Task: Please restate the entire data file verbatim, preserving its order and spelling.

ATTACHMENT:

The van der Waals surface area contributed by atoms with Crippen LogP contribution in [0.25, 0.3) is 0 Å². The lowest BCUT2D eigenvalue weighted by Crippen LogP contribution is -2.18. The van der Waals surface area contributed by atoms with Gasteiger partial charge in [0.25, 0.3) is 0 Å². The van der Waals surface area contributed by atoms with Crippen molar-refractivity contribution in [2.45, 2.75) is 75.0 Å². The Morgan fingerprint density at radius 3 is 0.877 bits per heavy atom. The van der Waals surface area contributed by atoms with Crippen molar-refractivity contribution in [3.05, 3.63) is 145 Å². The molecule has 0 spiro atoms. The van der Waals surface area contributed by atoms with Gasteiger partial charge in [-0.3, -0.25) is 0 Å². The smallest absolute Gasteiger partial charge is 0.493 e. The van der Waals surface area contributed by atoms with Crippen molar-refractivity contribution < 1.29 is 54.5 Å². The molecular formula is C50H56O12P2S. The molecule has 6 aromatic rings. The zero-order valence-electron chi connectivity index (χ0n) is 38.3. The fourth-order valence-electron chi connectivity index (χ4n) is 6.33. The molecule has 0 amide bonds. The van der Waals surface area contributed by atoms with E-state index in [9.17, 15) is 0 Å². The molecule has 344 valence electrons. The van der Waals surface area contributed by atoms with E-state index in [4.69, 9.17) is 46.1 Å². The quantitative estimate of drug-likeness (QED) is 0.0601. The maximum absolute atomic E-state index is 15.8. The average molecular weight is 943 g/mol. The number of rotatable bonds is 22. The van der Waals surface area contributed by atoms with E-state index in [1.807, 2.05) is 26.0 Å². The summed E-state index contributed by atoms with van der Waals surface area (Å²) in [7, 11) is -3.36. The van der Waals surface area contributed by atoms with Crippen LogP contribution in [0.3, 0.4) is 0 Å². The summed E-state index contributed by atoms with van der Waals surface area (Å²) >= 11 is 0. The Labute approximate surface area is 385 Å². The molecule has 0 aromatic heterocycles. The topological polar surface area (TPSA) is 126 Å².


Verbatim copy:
The van der Waals surface area contributed by atoms with Crippen LogP contribution in [0.25, 0.3) is 0 Å². The lowest BCUT2D eigenvalue weighted by Crippen LogP contribution is -2.18. The van der Waals surface area contributed by atoms with Gasteiger partial charge in [0.25, 0.3) is 0 Å². The van der Waals surface area contributed by atoms with Crippen molar-refractivity contribution in [2.45, 2.75) is 75.0 Å². The Morgan fingerprint density at radius 3 is 0.877 bits per heavy atom. The van der Waals surface area contributed by atoms with Crippen molar-refractivity contribution in [3.05, 3.63) is 145 Å². The molecule has 0 spiro atoms. The van der Waals surface area contributed by atoms with Gasteiger partial charge in [-0.3, -0.25) is 0 Å². The smallest absolute Gasteiger partial charge is 0.493 e. The van der Waals surface area contributed by atoms with Crippen molar-refractivity contribution < 1.29 is 54.5 Å². The molecular formula is C50H56O12P2S. The molecule has 6 aromatic rings. The zero-order valence-electron chi connectivity index (χ0n) is 38.3. The fourth-order valence-electron chi connectivity index (χ4n) is 6.33. The molecule has 0 amide bonds. The van der Waals surface area contributed by atoms with E-state index in [9.17, 15) is 0 Å². The molecule has 344 valence electrons. The van der Waals surface area contributed by atoms with E-state index in [4.69, 9.17) is 46.1 Å². The quantitative estimate of drug-likeness (QED) is 0.0601. The maximum absolute atomic E-state index is 15.8. The average molecular weight is 943 g/mol. The number of rotatable bonds is 22. The van der Waals surface area contributed by atoms with E-state index in [1.807, 2.05) is 26.0 Å². The summed E-state index contributed by atoms with van der Waals surface area (Å²) in [7, 11) is -3.36. The van der Waals surface area contributed by atoms with Crippen LogP contribution in [0.3, 0.4) is 0 Å². The summed E-state index contributed by atoms with van der Waals surface area (Å²) >= 11 is 0. The Labute approximate surface area is 385 Å². The molecule has 0 aromatic heterocycles. The topological polar surface area (TPSA) is 126 Å².